A bit unusual for a two-piece back to be 'flipped', rather than 'booked'. Perhaps not from a billet? The camera lens is a few degrees out, both x and y, tending to make the disparity in the C bout sizes a bit more in reality.
Good catch on the camera lens being a few degrees out. Sorry about that.
Thanks everyone for the comments so far. I am not the maker, I'm just trying to develop my eye(s).
I've seen two-piece backs flipped on I think an Amati and a Grancino. And, there was a thread quite a while ago where Michael D. said that doing this mades the back more stable - if I remember correctly. The sense I got out of that thread was that flipping one half was a personal preference of the maker on that particular day. Out of curiousity, how do you all feel about doing this wit h your own violins?
The neck looking unfinished is also a problem with the photography. In real life, it doesn't look this white.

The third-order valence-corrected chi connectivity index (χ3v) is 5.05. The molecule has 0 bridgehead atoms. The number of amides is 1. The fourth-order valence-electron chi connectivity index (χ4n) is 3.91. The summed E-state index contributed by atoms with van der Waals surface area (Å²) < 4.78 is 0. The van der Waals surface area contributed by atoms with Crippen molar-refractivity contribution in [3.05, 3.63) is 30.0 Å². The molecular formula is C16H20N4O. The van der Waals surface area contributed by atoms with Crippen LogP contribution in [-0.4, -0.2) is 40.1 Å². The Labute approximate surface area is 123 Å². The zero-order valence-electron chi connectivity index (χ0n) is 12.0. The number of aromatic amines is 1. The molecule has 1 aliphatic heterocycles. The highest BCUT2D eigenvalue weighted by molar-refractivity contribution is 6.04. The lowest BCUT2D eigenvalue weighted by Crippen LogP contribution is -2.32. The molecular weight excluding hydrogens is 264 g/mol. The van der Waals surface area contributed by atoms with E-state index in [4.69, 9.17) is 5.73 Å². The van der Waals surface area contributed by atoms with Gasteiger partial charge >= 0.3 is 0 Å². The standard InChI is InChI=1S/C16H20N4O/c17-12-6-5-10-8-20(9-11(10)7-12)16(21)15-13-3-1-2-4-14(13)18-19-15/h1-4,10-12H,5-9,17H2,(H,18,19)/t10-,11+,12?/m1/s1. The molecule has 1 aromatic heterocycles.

In my opinion carving a really good bridge is one of the more difficult things to do. Requiring as much skill as building an instrument and often is the most demanding of knife and hand skills as well as acoustical knowledge.
Thanks to all who replied and also my apologies for responding so slowly. What was said gave me a lot to think about. I did buy one of the violins and after a bit of playing in, a new set of strings and a different bow, the extraneous sounds are much much less. I find that these extraneous sounds make the violin, as a tool, much harder to work with.